Phil Spector:  It's funny, when you consider all the illegal acts committed by Rock And Roll Hall Of Famers, it's almost ridiculous that Phil Spector stands out as the worst of them all.  That's not turning a blind eye to his heinous deeds; it's just addressing the kneejerk objections to honoring him in this CD set.  His character aside, the music he produced is absolutely phenomenal.  So many fantastic songs, from the girl groups, the Righteous Brothers, working with John Lennon and George Harrison in solo efforts, Ramones, and as a bonus, I encourage you to give another listen to Sonny Charles And The Checkmates' "Black Pearl."  For years, Phil Spector worked to keep acts he produced out of the Hall, arguing he was the real artist.  And he was a musician, too.  He played guitar on the Drifters' "On Broadway" and the Rolling Stones' "Play With Fire," and began his musical career as a member of a doo-wop group.  This is one of those songs that is a holdover from my efforts to turn this into a daylong program on an Oldies station.  Since he was a member of the Teddy Bears, and since he learned much from the producer of the Teddy Bears' records, I chose to honor him with "To Know Him Is To Love Him."

The Temptations:  The Emperors Of Soul, as they were sometimes known.  So many great records in their early days, where they recorded polished soul masterpieces, they went on to a longer, very successful albeit slightly less revered era of funky songs, many of which had lyrics of social conscience, or at least conscientiousness.  I kind of combined the two.  A love song that's funky!  Apologies to omitting David Ruffin, who was gone by the time this was recorded, but let's honor this mammoth of Motown with "I Can't Get Next To You."  (Vocal Group Hall Of Fame Song Of Proof: "I Wish It Would Rain")

Stevie Wonder:  The Boy Genius Of Motown.  I suspect many of you would go for his '70s jams, whether it's "Superstition," "Higher Ground," "I Wish," "Sir Duke," or "Living For The City."  Naturally, I ignored all those choices and went with an earlier record.  Again, Oldies station program.  Still, there's nothing wrong with using "Uptight (Everything's Alright)" as it's a great early song from Stevie, with the signature Motown accentuation of every beat.  Fun stuff.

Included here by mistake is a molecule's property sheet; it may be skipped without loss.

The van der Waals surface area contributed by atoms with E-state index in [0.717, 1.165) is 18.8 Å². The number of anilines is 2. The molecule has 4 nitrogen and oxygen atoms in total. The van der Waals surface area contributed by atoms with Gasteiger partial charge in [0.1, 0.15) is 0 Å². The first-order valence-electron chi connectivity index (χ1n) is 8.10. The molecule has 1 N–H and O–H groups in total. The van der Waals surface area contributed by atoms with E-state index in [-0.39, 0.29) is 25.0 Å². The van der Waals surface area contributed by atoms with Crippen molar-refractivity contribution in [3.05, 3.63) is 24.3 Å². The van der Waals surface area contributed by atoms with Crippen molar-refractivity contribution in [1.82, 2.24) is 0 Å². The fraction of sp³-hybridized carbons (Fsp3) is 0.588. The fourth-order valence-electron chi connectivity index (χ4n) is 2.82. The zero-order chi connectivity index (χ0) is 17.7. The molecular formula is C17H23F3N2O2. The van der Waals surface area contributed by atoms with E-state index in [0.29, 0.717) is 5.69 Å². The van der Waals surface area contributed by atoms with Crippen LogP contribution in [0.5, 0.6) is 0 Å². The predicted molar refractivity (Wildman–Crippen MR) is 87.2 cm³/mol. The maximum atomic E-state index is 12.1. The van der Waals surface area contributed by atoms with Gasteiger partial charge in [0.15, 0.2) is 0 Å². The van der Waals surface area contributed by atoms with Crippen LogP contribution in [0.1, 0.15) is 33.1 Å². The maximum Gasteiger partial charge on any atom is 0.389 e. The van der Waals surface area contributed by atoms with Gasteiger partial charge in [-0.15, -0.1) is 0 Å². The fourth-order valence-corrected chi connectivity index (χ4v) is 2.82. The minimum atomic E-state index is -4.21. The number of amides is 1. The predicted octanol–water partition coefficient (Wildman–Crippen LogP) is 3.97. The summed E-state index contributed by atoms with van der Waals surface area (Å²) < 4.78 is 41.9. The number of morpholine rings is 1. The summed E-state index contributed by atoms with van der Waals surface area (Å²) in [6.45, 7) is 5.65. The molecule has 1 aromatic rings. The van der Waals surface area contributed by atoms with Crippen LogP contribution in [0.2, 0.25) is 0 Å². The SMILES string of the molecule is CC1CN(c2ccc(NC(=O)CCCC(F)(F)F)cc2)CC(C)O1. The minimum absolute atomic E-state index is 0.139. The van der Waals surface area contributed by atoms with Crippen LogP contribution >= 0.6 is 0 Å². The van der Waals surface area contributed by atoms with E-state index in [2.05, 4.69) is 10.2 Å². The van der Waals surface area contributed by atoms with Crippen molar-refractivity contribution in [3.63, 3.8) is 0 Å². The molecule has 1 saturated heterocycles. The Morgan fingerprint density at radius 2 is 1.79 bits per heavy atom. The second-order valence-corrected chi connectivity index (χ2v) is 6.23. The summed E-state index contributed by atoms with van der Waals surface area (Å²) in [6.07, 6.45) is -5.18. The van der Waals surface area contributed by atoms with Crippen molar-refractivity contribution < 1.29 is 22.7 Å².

And with that, we've finished our salute to the Class Of 1989.  Start thinking about 1990.  It's a big year.  But also think about 1989 here and now.  What would you do differently?  Where do you agree?  I'm all ears.  Comments section at the bottom; recap immediately below.

Dion: "Runaround Sue"
the Ink Spots: "We Three (My Echo, My Shadow, And Me)"
Otis Redding: "Respect"
the Rolling Stones: "Tumbling Dice"
Bessie Smith: "Downhearted Blues"
the Soul Stirrers: "Wade In The Water"
Phil Spector: "To Know Him Is To Love Him" by the Teddy Bears
the Temptations: "I Can't Get Next To You"
Stevie Wonder: "Uptight (Everything's Alright)"


  1. I agree with most of your choices. But I have three changes.

    Otis Redding - Sittin' On The Dock of the Bay

    I know, I know. But this song has been his biggest success and it has an important backstory. Another alternative would be "I've Been Loving You Too Long".

    The Rolling Stones - (I Can't Get No) Satisfaction
    There are many strong contenders so I chose the obvious one. Tumbling Dice just isn't one of my favorites.

    I'm not sure about Stevie Wonder. I love his 70s output, but Uptight is indeed a great, fun single. And his 60s output deserves more recognition.

    1. The only countercomment I'll make is that sometimes not using the dead-obvious ones can be very useful later on...